Thursday, July 29, 2021

Pegasus: 11 Essential Apps for Protecting Your Privacy Online

SA Premier Steven Marshall said authorities did not want to see people turn into "Gladys Kravitz from Bewitched", the nosy neighbour portrayed by Alice Pearce in the 1960s television sitcom.

Don't be a Gladys Kravitz' and snitch, says SA Premier, as mask-wearing goes wide

The Insecurity Industry Edward Snowden

This is no ordinary spying. Our most intimate selves are now exposed Guardian. Whoa, look at what Pegasus cost!

Pegasus, Pandemics, and the Normalization of Surveillance Plebity

From Data Cold Rivers and Lakes to Data Fabrics: 36% of organizations suffered a serious cloud security data leak or a breach in the past year

How to prevent corporate credentials ending up on the dark web

A little over $3,000 — that’s how much stolen corporate network credentials tend to go for on the dark web. Although the exact asking price for an individual’s credentials may depend on several factors, like how much revenue their enterprise makes, particularly valuable organizations may even see their login details auctioned off for as much as $120,000. While a successful ransomware attack is capable of fetching cybercriminals almost 10 times as much in ransom, even expensive credentials can be money well spent

Why is it fine to consume some consciousness-altering plants, like coffee, but not others, like opium?     opium v coffee 

UNESCO Strips Liverpool of World Heritage Status

Liverpool now seeks to have UNESCO’s decision deferred or overturned at a meeting scheduled to occur in July.

China, US draw lines in sand at top-level meeting but agree to keep talking South China Morning Post

China’s hammer blow to private education shows it will do whatever it takes to meet its goals RT 

International journalists face intense harassment, threats of violence while covering flooding in China Committee to Protect Journalists

COVID authoritarianism sweeps across Europe – but the economy is saved

DuckDuckGo’s new email privacy service forwards tracker-free messages

Bleeping Computer: “DuckDuckGo is rolling out an email privacy feature that strips incoming messages of trackers that can help profile you for better profiling and ad targeting. Users of the service get a free “” email address that cleans messages of trackers and forwards them to your normal inbox. Currently in private beta, DuckDuckGo’s Email Protection service aims at shielding you from hidden trackers that are often embedded in emails from various companies. Trackers can let email senders know when you open their messages and help ad companies create a profile for you based on collected metadata such as the device you used to read the email when you opened the message, and your general location. This sort of information can also end up in the hands of third parties. Email Protection works by using a “” address that filters out the hidden trackers in your messages and then sends them to your normal inbox. “This means if you use an email service like Gmail or Yahoo, it’s no problem! Emails sent to your Personal Duck Address will arrive there as usual so you can read your email like normal, in any app or on the web, worry-free.” Another benefit of this is that you can protect your real address from data breach incidents. Furthermore, once the level of spam increases to unacceptable levels, there is the possibility to deactivate the email address and use another one…”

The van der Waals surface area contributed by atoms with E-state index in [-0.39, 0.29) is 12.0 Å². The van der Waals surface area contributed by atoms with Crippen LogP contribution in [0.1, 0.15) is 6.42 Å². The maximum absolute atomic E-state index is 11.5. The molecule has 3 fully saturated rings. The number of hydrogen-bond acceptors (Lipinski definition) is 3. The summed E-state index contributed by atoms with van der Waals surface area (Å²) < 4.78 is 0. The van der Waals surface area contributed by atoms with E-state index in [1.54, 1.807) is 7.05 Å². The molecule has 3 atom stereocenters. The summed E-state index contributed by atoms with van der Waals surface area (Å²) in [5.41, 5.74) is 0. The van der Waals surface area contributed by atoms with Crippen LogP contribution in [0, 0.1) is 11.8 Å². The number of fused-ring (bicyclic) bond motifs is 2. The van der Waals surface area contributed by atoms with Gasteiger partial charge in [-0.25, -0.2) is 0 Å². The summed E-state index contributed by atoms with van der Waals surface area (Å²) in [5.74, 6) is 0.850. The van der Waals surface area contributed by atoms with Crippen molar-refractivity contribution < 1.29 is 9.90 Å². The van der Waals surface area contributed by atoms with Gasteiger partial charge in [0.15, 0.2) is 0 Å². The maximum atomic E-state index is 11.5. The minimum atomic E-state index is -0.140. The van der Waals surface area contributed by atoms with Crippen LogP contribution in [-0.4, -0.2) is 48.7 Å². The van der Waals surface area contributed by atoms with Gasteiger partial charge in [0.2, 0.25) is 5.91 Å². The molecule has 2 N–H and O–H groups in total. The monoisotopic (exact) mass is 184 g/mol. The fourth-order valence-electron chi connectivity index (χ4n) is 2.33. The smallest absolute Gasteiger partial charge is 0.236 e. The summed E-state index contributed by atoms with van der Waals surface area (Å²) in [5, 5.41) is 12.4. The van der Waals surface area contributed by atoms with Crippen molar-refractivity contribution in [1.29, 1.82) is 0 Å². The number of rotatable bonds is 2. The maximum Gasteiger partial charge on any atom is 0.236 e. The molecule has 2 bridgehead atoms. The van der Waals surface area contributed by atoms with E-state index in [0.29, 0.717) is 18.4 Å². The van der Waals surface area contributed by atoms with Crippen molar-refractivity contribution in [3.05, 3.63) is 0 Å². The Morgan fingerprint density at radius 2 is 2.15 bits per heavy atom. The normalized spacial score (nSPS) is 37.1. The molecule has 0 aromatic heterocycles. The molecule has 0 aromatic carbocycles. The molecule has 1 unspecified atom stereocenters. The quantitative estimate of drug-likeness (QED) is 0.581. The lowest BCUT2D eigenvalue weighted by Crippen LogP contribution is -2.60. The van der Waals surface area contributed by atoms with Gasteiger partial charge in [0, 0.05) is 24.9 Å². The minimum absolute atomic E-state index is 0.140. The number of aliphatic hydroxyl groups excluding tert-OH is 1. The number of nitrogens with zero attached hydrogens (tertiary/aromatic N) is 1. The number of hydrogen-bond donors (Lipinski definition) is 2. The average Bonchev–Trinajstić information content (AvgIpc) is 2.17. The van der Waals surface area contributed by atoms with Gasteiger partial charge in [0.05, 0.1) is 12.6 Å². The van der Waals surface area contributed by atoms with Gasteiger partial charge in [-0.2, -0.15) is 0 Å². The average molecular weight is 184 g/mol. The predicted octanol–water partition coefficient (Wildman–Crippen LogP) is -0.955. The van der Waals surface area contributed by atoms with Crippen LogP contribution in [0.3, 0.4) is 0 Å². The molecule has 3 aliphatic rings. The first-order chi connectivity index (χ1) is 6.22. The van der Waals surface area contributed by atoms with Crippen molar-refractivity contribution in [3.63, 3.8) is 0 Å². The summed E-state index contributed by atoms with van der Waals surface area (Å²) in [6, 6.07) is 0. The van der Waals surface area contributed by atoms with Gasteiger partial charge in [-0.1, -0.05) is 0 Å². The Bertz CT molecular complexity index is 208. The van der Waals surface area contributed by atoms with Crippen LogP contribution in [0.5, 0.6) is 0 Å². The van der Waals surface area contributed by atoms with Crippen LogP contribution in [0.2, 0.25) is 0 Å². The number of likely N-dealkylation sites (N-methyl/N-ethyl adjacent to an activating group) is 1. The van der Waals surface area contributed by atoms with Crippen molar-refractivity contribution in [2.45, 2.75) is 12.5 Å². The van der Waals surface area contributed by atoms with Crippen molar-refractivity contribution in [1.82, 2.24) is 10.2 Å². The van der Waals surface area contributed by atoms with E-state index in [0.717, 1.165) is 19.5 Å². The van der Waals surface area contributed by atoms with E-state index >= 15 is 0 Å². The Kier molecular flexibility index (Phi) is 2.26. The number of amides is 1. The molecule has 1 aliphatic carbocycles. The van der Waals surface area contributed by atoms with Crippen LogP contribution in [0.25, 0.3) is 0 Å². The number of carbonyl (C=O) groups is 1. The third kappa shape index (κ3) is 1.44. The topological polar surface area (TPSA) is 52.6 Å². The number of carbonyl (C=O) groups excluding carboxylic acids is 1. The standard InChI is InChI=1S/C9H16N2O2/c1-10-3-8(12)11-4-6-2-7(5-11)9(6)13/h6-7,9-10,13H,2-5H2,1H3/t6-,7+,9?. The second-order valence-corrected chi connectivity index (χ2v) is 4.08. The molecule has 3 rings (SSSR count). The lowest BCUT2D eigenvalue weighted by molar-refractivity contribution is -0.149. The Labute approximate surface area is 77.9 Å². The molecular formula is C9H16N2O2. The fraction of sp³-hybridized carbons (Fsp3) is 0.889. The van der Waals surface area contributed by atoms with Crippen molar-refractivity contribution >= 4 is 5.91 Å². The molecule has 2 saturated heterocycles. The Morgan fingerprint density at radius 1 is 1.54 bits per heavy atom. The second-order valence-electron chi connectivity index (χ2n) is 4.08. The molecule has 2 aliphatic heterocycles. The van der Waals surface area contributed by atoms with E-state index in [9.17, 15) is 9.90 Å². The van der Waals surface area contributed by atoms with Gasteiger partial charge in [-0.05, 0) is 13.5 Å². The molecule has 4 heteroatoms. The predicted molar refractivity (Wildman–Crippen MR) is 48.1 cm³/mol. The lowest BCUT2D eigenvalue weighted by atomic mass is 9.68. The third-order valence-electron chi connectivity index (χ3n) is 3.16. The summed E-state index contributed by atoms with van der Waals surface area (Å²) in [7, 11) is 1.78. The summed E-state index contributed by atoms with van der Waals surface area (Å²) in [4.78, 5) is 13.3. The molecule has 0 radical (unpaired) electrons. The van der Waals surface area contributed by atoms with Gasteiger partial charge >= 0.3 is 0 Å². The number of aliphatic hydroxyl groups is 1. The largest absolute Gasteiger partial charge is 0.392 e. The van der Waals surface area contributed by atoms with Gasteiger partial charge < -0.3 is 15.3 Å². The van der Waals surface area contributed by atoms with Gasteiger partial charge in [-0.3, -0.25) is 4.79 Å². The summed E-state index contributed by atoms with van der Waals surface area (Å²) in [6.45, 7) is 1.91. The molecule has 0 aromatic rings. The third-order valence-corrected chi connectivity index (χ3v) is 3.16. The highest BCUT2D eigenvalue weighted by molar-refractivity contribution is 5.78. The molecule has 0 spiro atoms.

11 Essential Apps for Protecting Your Privacy Online PC Magazine: “Walking down the street, you have options for privacy. You can pull up the hood of your jacket, hide behind dark glasses, even wear a mask. Once you go online, though, you don’t have the same choices. Clawing back personal data is impossible once it’s loose on the internet, and revealing more than you should is painfully easy. You may think that there’s no problem, that you have nothing to hide. But you risk abuse of your private data by advertisers, hackers, identity thieves, and others. Just as there are various ways to ensure your privacy on the street, there are many different approaches to online privacy, from VPNs to email encryptors to monitors that warn if dark web denizens are selling…you! We’ve rounded up a collection of utilities that cover a broad spectrum of privacy protection techniques so that you can choose one or more to enhance your own privacy…”

PC World: “Web browsers used to be a place where folks could only play flash games, check emails, hang out in chat rooms, and torrent music (and malware) from LimeWire. Those days are long gone. Thanks to the sophisticated development of web technologies such as HTML5, web browsers have grown to such a level that you can do almost all of your personal- and work-related tasks using a powerful web app. This, for the most part, successfully eliminates the need to download desktop software, saving you hard drive space and the headache of dealing with complicated installation and set-up processes. The rise of web apps also gave birth to a new breed of Internet-centric devices like Chromebooks. While not a definitive list, as many tasks have a plethora of web apps that can do the job quite well, here’s what we think are some of the best, from video editors to music players to project management tools and yes, even games…”